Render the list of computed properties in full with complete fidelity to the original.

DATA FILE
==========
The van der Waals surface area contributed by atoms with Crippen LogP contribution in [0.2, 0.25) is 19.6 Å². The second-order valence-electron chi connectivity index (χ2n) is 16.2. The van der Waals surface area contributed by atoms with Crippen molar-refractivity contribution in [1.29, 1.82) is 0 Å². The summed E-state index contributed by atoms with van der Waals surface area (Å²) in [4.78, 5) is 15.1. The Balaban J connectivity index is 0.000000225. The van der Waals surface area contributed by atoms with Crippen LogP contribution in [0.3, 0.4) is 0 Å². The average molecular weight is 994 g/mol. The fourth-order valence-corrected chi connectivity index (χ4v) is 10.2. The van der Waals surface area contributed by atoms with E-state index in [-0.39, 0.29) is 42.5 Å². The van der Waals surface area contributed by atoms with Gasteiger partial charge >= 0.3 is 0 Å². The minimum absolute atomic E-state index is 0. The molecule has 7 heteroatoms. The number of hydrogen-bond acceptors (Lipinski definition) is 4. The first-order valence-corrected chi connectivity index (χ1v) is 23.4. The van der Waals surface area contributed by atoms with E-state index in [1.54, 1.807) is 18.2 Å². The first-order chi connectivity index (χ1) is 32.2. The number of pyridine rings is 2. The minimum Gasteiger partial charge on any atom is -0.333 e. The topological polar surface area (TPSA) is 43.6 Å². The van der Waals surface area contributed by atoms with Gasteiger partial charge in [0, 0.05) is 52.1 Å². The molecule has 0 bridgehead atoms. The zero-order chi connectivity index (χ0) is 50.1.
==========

The van der Waals surface area contributed by atoms with Crippen LogP contribution in [0.2, 0.25) is 19.6 Å². The second-order valence-electron chi connectivity index (χ2n) is 16.2. The van der Waals surface area contributed by atoms with Crippen molar-refractivity contribution in [1.29, 1.82) is 0 Å². The summed E-state index contributed by atoms with van der Waals surface area (Å²) in [4.78, 5) is 15.1. The Balaban J connectivity index is 0.000000225. The van der Waals surface area contributed by atoms with Crippen LogP contribution in [0.3, 0.4) is 0 Å². The average molecular weight is 994 g/mol. The fourth-order valence-corrected chi connectivity index (χ4v) is 10.2. The van der Waals surface area contributed by atoms with E-state index in [-0.39, 0.29) is 42.5 Å². The van der Waals surface area contributed by atoms with Gasteiger partial charge >= 0.3 is 0 Å². The minimum absolute atomic E-state index is 0. The molecule has 7 heteroatoms. The number of hydrogen-bond acceptors (Lipinski definition) is 4. The first-order valence-corrected chi connectivity index (χ1v) is 23.4. The van der Waals surface area contributed by atoms with E-state index in [1.54, 1.807) is 18.2 Å². The first-order chi connectivity index (χ1) is 32.2. The number of pyridine rings is 2. The minimum Gasteiger partial charge on any atom is -0.333 e. The topological polar surface area (TPSA) is 43.6 Å². The van der Waals surface area contributed by atoms with Gasteiger partial charge in [0, 0.05) is 52.1 Å². The molecule has 0 bridgehead atoms. The zero-order chi connectivity index (χ0) is 50.1.